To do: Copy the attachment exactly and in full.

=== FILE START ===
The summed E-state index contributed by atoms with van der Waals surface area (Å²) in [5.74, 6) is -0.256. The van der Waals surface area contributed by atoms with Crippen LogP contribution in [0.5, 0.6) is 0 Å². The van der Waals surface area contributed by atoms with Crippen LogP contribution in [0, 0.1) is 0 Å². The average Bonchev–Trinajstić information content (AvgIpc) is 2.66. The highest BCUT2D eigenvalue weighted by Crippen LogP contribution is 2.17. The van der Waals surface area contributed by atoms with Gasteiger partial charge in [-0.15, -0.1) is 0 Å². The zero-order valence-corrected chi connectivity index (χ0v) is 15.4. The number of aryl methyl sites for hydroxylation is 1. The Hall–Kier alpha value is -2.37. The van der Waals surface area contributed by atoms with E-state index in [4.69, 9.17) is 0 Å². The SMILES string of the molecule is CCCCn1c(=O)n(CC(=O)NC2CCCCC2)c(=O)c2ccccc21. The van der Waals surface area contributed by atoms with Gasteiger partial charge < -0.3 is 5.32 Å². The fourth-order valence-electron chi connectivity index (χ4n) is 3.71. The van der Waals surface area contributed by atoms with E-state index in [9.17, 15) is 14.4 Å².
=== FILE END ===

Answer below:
The summed E-state index contributed by atoms with van der Waals surface area (Å²) in [5.74, 6) is -0.256. The van der Waals surface area contributed by atoms with Crippen LogP contribution in [0.5, 0.6) is 0 Å². The van der Waals surface area contributed by atoms with Crippen LogP contribution in [0, 0.1) is 0 Å². The average Bonchev–Trinajstić information content (AvgIpc) is 2.66. The highest BCUT2D eigenvalue weighted by Crippen LogP contribution is 2.17. The van der Waals surface area contributed by atoms with Gasteiger partial charge in [-0.15, -0.1) is 0 Å². The zero-order valence-corrected chi connectivity index (χ0v) is 15.4. The number of aryl methyl sites for hydroxylation is 1. The Hall–Kier alpha value is -2.37. The van der Waals surface area contributed by atoms with E-state index in [4.69, 9.17) is 0 Å². The SMILES string of the molecule is CCCCn1c(=O)n(CC(=O)NC2CCCCC2)c(=O)c2ccccc21. The van der Waals surface area contributed by atoms with Gasteiger partial charge < -0.3 is 5.32 Å². The fourth-order valence-electron chi connectivity index (χ4n) is 3.71. The van der Waals surface area contributed by atoms with E-state index in [9.17, 15) is 14.4 Å².